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Storm '99 win changed Bennett's thinking

By Philip Henderson 30/09/2006 01:29:31 PM Comments (0)

Brisbane coach Wayne Bennett has revealed Melbourne's historic 1999 NRL grand final win changed his approach to coaching.

The Storm claimed its maiden premiership in its second year of existence in 1999, and did it without a recognised five-eighth.

Pivot Scott Hill injured his shoulder midway through the season leaving Matt Geyer, who has spent the bulk of his 214 first grade games on the wing, to take over at No.6 and partner playmaker Brett Kimmorley in the halves.

Bennett, who has won five premierships with the Broncos and has not lost a grand final in his 19 years with the club, admitted he had previously thought teams needed both a champion No.6 and No.7 to win a title.

But he said Melbourne's dramatic 20-18 win over St George Illawarra seven years ago changed that thinking.

"When Melbourne won in 1999 without a five-eighth in a grand final ... that just completely blew my mind," Bennett told the Austereo network ahead of Sunday's grand final against the Storm at Telstra Stadium.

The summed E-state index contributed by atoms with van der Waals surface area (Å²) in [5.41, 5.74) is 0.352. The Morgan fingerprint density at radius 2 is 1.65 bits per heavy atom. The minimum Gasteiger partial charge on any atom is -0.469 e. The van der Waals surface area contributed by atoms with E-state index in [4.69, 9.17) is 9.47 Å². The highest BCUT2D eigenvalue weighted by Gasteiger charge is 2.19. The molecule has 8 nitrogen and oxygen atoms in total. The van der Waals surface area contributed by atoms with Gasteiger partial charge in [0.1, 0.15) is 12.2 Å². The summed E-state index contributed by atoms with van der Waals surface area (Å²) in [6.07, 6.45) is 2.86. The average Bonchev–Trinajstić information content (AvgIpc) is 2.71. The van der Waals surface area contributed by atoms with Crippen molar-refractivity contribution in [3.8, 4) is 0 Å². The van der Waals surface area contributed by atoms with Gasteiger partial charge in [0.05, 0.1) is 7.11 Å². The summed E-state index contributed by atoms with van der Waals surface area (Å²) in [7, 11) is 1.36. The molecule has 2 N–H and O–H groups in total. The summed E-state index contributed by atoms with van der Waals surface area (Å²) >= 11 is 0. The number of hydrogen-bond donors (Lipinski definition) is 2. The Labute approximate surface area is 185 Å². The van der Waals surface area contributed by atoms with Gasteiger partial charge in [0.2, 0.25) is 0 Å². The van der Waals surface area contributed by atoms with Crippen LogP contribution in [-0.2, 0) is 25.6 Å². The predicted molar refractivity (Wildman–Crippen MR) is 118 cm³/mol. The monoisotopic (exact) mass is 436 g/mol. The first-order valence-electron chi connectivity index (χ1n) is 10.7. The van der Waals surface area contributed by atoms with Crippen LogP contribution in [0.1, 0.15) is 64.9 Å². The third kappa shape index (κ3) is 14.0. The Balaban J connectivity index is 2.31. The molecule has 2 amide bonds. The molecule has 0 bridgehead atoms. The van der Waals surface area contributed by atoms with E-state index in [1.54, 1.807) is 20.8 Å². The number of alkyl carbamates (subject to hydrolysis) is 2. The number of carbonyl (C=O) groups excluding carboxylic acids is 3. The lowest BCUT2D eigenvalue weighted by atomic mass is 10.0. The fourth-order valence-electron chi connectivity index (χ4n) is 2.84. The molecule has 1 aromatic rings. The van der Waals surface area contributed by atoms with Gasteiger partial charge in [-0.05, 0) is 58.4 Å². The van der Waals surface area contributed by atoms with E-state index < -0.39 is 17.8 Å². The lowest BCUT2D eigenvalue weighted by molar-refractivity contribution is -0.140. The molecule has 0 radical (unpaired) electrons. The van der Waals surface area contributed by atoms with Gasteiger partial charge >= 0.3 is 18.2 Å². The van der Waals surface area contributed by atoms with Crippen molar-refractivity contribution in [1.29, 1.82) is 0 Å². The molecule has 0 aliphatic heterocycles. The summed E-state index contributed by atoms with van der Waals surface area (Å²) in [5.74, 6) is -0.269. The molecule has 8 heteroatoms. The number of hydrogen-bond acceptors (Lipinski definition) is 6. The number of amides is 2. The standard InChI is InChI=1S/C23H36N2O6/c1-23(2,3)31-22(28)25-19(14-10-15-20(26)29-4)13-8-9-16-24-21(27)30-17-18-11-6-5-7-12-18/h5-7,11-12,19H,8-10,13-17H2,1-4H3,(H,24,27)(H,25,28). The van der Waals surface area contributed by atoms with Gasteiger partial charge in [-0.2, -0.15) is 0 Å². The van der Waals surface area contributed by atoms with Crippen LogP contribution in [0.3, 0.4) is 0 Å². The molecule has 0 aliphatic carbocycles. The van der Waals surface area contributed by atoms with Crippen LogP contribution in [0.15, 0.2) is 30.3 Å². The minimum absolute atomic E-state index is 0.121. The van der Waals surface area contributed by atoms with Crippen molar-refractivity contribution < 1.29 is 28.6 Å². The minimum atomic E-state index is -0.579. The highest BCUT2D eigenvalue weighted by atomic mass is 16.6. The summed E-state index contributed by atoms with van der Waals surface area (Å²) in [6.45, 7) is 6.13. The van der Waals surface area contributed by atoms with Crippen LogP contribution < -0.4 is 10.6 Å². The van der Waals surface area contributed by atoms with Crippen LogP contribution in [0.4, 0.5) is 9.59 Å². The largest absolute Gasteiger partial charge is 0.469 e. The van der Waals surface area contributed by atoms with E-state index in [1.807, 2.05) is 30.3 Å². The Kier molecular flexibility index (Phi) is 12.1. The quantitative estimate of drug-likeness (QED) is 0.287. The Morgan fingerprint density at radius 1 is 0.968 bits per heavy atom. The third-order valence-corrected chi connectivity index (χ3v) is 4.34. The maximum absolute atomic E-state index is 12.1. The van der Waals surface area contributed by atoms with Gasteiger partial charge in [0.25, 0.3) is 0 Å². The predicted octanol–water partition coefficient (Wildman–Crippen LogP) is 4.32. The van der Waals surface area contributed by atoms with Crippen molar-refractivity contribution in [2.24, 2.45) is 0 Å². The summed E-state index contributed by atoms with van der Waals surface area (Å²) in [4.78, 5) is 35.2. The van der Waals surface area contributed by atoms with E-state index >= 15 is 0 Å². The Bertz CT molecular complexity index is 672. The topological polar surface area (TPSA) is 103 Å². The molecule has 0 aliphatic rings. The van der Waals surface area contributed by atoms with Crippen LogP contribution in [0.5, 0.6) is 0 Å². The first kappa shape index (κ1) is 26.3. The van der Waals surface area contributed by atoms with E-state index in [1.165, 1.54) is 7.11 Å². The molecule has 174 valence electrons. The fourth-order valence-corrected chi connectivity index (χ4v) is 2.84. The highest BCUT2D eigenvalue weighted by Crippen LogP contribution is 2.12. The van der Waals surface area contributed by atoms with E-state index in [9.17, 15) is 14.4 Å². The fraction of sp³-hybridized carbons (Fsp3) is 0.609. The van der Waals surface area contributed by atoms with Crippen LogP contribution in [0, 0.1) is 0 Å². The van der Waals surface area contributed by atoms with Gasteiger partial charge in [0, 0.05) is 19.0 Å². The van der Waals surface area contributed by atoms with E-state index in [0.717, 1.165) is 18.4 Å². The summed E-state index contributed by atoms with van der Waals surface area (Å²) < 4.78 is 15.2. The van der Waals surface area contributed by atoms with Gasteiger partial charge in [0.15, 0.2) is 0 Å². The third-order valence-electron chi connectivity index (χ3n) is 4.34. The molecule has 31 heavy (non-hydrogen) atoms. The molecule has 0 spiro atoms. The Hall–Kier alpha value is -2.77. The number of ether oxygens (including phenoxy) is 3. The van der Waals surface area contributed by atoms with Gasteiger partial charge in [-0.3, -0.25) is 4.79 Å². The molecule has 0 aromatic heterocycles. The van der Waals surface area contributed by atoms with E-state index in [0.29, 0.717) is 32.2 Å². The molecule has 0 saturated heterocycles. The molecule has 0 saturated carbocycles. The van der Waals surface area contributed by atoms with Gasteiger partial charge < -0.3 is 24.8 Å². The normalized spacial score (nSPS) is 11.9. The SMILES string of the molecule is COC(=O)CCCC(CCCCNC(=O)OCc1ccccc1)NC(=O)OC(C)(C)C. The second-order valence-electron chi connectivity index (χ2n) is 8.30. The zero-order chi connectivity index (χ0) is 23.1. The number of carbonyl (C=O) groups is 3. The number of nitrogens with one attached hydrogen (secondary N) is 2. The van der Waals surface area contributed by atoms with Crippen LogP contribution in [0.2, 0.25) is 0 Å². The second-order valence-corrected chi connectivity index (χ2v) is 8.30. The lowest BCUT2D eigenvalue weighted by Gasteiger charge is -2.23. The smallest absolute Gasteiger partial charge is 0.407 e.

"As a coach I always believed you had to have a top halfback and top five-eighth to win a title, after that I just made a decision you just get the best 17 players on the field and just see how they go from there.

"Positions aren't important as they used to be."

After having former Test stars Allan Langer and Kevin Walters in the halves for the Broncos' five previous grand finals, Bennett will throw unheralded 28-year-old No.7 Shane Perry, who started the season playing for Redcliffe in the Queensland Cup, into the biggest game of his career alongside Kangaroos pivot Darren Lockyer.

Hill will meanwhile front up for the Storm at six, playing alongside boom halfback Cooper Cronk with Geyer out on the wing.

Bennett, who also coached Canberra to the 1987 grand final before joining the Broncos, said making this year's premiership decider was perhaps more satisfying than those of previous years.

"This one probably does (mean) a little bit (more)," said Bennett, who made drastic changes to his coaching support staff at the end of last year, sacking Gary Belcher, Glenn Lazarus and Walters after another semi-finals fade-out.

"I've been under a fair bit of criticism over the past 12 to 18 months. The team has as well.

"Everything we kind of do has been criticised, so it's just nice to do what I spent 20-odd years doing, proving them wrong.

"I had a guy write to me earlier in the year, and I've still got the email at home, he just said `do what you've always done Wayne, prove them wrong'. And I've kind of kept it.

"It's meant a lot to me, this season."

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